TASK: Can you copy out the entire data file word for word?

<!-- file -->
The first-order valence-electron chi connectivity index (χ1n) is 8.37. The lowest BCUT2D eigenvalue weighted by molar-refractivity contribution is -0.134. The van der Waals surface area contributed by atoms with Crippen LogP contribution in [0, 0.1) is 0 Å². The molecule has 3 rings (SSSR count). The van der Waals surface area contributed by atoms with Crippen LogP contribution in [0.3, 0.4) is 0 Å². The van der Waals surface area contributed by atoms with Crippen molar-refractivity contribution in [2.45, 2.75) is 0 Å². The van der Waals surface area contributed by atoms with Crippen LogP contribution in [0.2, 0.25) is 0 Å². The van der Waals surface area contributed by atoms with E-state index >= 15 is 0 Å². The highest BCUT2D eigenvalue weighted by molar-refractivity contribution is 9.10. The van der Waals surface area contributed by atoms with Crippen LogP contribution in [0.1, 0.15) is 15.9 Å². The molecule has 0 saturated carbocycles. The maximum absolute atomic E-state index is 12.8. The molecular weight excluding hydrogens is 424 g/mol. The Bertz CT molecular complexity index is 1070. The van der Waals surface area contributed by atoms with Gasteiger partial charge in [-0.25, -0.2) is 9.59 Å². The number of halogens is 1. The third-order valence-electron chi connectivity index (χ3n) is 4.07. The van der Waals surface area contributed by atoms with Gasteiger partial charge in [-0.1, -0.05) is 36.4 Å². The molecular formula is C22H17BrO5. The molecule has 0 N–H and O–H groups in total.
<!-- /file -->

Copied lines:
The first-order valence-electron chi connectivity index (χ1n) is 8.37. The lowest BCUT2D eigenvalue weighted by molar-refractivity contribution is -0.134. The van der Waals surface area contributed by atoms with Crippen LogP contribution in [0, 0.1) is 0 Å². The molecule has 3 rings (SSSR count). The van der Waals surface area contributed by atoms with Crippen LogP contribution in [0.3, 0.4) is 0 Å². The van der Waals surface area contributed by atoms with Crippen molar-refractivity contribution in [2.45, 2.75) is 0 Å². The van der Waals surface area contributed by atoms with Crippen LogP contribution in [0.2, 0.25) is 0 Å². The van der Waals surface area contributed by atoms with E-state index >= 15 is 0 Å². The highest BCUT2D eigenvalue weighted by molar-refractivity contribution is 9.10. The van der Waals surface area contributed by atoms with Crippen LogP contribution in [0.1, 0.15) is 15.9 Å². The molecule has 0 saturated carbocycles. The maximum absolute atomic E-state index is 12.8. The molecular weight excluding hydrogens is 424 g/mol. The Bertz CT molecular complexity index is 1070. The van der Waals surface area contributed by atoms with Gasteiger partial charge in [-0.25, -0.2) is 9.59 Å². The number of halogens is 1. The third-order valence-electron chi connectivity index (χ3n) is 4.07. The van der Waals surface area contributed by atoms with Gasteiger partial charge in [-0.1, -0.05) is 36.4 Å². The molecular formula is C22H17BrO5. The molecule has 0 N–H and O–H groups in total.